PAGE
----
Why system administrators are excellent to start a company with
2 years ago I started a company with a system administrator and I don’t regret any bit of it. I have been asking myself why this is, because I have seen other system administrators starting successful companies as well. Maybe you should have a system administrator in your management team as well, and this is why:
We have been getting spin-off coaching from Innotek and Dirk De Jongh, one of the coaches, taught us some really important lessons, one of them being: a company is a machine, and the only thing we need to do is turn our start-up ideas into one. And he is right, I would even dare to go further with that metaphor: a machine like a company needs a system administrator, someone who creates the right scripts, someone who updates internal mechanisms from time to time, someone who runs tests and so on.
Get a system admin on board and your machine will be scalable, it will be started and downtime will be minimized, your machine will focus on one thing and will be great at it, you will use the right tools for the right job, perfect load balancing, when tasks are done repetitively, a sys admin will write a script, and last but not least, a sys admin is devoted to the machine.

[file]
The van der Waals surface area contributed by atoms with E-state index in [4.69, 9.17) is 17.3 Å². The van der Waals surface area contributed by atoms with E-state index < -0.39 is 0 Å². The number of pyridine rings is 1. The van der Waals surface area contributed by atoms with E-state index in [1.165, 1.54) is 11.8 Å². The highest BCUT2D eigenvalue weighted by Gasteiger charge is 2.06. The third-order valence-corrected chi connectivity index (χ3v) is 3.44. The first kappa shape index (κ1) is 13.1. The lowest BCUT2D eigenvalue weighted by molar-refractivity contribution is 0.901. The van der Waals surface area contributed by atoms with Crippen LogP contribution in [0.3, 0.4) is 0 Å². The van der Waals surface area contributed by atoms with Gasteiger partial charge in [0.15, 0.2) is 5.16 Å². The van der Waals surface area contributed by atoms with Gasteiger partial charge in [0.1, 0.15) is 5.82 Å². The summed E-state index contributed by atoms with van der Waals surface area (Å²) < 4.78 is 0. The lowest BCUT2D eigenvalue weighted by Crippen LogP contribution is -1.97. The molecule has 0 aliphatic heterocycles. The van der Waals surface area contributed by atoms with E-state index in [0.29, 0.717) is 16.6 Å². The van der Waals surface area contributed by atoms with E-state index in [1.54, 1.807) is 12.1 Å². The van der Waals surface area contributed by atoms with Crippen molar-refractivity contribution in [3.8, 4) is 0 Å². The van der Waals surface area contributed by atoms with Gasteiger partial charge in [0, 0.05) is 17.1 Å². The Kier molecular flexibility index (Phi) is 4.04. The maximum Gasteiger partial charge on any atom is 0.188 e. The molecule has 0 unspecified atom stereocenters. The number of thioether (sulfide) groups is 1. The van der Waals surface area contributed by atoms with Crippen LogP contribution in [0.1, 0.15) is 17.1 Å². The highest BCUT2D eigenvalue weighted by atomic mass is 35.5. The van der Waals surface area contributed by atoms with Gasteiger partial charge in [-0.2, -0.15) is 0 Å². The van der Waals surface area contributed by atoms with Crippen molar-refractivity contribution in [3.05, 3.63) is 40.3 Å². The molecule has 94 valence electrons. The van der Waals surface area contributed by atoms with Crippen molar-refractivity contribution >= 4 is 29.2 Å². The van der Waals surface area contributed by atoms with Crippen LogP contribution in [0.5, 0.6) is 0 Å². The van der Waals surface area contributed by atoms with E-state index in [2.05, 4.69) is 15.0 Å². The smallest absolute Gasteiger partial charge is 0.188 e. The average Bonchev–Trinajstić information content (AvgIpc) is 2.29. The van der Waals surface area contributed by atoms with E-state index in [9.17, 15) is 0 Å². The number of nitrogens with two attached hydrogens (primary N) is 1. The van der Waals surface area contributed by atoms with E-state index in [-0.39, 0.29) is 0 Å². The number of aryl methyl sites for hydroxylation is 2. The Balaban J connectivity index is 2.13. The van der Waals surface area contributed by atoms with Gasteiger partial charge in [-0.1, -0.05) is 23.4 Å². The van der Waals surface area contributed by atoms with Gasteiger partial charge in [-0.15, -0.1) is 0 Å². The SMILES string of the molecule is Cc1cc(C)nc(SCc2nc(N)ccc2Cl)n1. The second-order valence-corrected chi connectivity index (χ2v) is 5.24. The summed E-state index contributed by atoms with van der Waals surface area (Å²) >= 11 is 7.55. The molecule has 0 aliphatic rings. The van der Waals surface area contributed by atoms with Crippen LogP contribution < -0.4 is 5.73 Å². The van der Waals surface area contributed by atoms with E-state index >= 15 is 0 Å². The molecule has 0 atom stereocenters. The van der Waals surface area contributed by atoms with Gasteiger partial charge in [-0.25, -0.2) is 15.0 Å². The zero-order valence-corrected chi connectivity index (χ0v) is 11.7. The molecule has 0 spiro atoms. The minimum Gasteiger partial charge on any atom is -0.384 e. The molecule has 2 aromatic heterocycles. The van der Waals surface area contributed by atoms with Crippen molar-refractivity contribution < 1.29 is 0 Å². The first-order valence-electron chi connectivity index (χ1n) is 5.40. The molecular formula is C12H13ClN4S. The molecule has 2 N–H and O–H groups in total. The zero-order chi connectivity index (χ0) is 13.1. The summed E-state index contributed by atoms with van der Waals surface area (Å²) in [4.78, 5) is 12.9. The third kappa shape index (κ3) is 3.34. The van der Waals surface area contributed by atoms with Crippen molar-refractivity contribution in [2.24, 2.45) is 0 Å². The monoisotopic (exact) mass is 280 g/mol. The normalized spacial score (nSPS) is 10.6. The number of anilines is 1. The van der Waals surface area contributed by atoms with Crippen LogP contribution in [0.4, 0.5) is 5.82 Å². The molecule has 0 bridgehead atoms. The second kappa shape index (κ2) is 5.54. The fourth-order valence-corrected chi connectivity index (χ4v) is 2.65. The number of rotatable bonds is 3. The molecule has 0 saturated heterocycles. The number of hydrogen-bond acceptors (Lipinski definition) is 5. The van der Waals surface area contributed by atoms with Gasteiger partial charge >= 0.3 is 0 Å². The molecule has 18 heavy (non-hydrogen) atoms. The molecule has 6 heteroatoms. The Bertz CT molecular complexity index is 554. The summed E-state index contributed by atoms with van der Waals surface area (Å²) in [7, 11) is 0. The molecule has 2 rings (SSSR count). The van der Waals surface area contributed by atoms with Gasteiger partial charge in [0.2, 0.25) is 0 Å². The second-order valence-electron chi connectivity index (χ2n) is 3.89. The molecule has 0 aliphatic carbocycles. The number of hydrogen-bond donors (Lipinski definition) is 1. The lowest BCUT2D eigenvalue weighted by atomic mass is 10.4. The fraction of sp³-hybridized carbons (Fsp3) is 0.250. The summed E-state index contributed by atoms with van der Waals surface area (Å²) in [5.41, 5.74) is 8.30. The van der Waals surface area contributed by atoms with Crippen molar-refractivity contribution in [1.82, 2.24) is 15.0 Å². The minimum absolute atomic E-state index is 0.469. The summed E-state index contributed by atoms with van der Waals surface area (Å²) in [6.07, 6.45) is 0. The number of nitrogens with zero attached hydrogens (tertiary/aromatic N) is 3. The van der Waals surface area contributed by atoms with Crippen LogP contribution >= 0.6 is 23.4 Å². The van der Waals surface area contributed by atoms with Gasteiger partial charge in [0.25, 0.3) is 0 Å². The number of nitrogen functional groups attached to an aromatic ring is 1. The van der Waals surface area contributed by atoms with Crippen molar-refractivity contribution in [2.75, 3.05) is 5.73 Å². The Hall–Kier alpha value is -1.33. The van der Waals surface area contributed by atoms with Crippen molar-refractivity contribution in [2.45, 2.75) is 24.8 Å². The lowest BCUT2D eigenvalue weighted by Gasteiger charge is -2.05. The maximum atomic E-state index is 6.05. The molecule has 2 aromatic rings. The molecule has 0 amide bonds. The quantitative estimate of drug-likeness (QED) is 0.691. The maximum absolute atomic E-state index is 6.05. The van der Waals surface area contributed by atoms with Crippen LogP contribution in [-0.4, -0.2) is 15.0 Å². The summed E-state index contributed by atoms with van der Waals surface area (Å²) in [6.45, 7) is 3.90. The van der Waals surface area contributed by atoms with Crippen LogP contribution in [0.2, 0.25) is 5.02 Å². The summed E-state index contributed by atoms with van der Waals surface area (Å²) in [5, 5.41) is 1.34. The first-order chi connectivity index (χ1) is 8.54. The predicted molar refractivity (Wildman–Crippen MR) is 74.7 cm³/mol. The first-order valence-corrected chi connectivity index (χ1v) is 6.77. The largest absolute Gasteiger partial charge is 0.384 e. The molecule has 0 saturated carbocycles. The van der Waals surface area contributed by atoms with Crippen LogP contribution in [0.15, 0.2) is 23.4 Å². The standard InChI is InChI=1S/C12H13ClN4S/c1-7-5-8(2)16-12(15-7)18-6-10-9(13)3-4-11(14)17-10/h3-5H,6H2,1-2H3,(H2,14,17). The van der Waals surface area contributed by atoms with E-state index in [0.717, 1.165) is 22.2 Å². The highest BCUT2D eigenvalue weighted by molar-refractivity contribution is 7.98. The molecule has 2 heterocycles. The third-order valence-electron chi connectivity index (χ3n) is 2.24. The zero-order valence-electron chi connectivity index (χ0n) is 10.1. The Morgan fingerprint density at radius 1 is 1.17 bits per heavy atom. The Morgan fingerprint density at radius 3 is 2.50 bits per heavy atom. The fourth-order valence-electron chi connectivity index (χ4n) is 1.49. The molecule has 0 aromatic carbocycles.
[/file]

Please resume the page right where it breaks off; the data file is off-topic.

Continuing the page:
A company is a machine. That’s what I will remember for the rest of my life.
Thank you Innotek (Dirk De Jongh and Ywein Van Den Brande)
Ik voel me heel erg geschoffeerd door deze mail. Ik heb vanmorgen door jullie syndicale acties een belangrijke vergadering in Brussel gemist die voor mijn doctoraat bepalend had kunnen zijn. Er zijn drie zaken waarvoor ik een organisatie als ACOD heel erg zou kunnen gebruiken:
* om mijn mobiliteit in België te verbeteren, maar dat blijken jullie net tegen te werken
* om organisaties als UGent, NMBS, Vlaamse/Federale Overheid… te overtuigen meer ruwe gegevens te publiceren zodat uitspraken gestaafd kunnen worden aan de hand van harde cijfers. Jullie uitspraken heb ik nog niet vaak gestaafd gezien met een link naar ruwe cijfers/data.